• ABC analysis – The ABC method divides inventory into three categories that represent the inventory values and cost significance of the goods: category A for high value and low quantity goods, category B for medium value and medium quantity goods, and category C for low value and high quantity goods.
  • Just in Time (JIT) – This method involves analyzing customer behavior, i.e. researching the buying patterns, seasonal demand and location based factors that present an accurate picture of what products are needed at specific places and times.
  • Economic Order Quantity (EOQ) – EOQ represents the optimal order size that will result in the lowest total inventory costs for an inventory item based on its expected usage, carrying cost, and ordinary cost. This is an attempt to determine the order size that will minimize the total inventory costs.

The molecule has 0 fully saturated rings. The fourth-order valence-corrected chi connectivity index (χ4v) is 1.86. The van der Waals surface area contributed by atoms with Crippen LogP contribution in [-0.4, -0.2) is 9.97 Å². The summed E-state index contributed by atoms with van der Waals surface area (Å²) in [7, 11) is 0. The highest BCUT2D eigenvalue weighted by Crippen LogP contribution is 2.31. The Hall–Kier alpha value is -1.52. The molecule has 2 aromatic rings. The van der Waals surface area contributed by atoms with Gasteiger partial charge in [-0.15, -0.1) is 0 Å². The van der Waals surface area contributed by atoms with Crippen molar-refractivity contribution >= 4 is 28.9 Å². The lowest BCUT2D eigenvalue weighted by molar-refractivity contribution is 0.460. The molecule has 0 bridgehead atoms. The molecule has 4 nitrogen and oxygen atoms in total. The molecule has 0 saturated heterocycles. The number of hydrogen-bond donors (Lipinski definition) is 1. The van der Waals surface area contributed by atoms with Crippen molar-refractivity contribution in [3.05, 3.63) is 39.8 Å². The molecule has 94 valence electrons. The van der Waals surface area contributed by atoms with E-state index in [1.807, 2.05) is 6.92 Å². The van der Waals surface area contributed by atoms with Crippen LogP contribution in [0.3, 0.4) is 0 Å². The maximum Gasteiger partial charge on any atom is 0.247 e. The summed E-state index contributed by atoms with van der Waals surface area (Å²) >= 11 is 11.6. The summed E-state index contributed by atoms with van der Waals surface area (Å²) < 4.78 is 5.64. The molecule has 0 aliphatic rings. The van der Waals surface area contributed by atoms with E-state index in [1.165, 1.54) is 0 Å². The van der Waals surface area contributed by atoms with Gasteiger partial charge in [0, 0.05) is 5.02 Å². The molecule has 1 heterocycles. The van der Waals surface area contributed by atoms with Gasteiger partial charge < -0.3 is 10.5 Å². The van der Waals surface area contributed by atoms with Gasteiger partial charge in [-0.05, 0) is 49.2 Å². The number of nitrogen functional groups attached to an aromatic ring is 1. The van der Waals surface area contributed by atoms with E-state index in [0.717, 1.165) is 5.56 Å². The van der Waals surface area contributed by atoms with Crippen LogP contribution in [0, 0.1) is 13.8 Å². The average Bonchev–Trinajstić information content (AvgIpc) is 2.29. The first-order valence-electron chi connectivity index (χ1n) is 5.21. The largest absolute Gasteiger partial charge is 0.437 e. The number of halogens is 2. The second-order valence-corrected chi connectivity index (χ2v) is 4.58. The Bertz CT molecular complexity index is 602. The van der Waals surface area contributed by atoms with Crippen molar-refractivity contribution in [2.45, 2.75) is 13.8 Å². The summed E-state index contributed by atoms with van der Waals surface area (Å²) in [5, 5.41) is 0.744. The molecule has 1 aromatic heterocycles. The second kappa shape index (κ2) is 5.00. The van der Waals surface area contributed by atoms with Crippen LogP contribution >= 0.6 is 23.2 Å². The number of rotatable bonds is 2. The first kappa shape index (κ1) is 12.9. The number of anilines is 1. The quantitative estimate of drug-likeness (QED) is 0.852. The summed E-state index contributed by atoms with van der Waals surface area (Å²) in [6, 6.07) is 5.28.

• Budgetary control – Budgetary control involves planning, implementation and control of business operations. It establishes pre-determined objectives (the number of material units to produce a finished product, required inventory levels, and purchase amounts) and provides the basis for measuring performance against these objectives.
  • Stock review – This is the simplest inventory control method, which is used mainly by small businesses. Stock review involves a regular analysis of inventory on hand against projected future needs.

Do you need to improve inventory control?

Now you know what inventory is control and why it is so important for your business. If you are looking for an intuitive, user-friendly inventory control system, consider Dynamic Inventory for your organization. Our inventory management solution will bring you the benefits similar to those outlined in this article. Please feel free to connect with us if you want to request a demo or learn more about our product.